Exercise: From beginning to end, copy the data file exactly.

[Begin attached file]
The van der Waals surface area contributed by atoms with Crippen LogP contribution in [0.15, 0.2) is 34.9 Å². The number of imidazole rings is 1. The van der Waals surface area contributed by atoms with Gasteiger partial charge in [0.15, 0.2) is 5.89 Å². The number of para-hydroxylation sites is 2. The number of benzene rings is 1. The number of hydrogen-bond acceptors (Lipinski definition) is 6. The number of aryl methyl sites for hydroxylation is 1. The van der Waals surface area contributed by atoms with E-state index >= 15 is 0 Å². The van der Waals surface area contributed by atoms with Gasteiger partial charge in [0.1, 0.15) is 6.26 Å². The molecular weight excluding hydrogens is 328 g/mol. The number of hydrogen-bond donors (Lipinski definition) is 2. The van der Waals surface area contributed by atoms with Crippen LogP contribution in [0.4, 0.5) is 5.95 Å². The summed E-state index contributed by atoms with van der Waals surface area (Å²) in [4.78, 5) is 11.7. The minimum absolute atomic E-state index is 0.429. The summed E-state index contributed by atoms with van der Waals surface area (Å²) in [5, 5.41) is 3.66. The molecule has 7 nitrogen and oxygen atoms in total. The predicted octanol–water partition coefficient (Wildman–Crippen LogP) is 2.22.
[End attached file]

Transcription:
The van der Waals surface area contributed by atoms with Crippen LogP contribution in [0.15, 0.2) is 34.9 Å². The number of imidazole rings is 1. The van der Waals surface area contributed by atoms with Gasteiger partial charge in [0.15, 0.2) is 5.89 Å². The number of para-hydroxylation sites is 2. The number of benzene rings is 1. The number of hydrogen-bond acceptors (Lipinski definition) is 6. The number of aryl methyl sites for hydroxylation is 1. The van der Waals surface area contributed by atoms with E-state index >= 15 is 0 Å². The van der Waals surface area contributed by atoms with Gasteiger partial charge in [0.1, 0.15) is 6.26 Å². The molecular weight excluding hydrogens is 328 g/mol. The number of hydrogen-bond donors (Lipinski definition) is 2. The van der Waals surface area contributed by atoms with Crippen LogP contribution in [0.4, 0.5) is 5.95 Å². The summed E-state index contributed by atoms with van der Waals surface area (Å²) in [4.78, 5) is 11.7. The minimum absolute atomic E-state index is 0.429. The summed E-state index contributed by atoms with van der Waals surface area (Å²) in [5, 5.41) is 3.66. The molecule has 7 nitrogen and oxygen atoms in total. The predicted octanol–water partition coefficient (Wildman–Crippen LogP) is 2.22.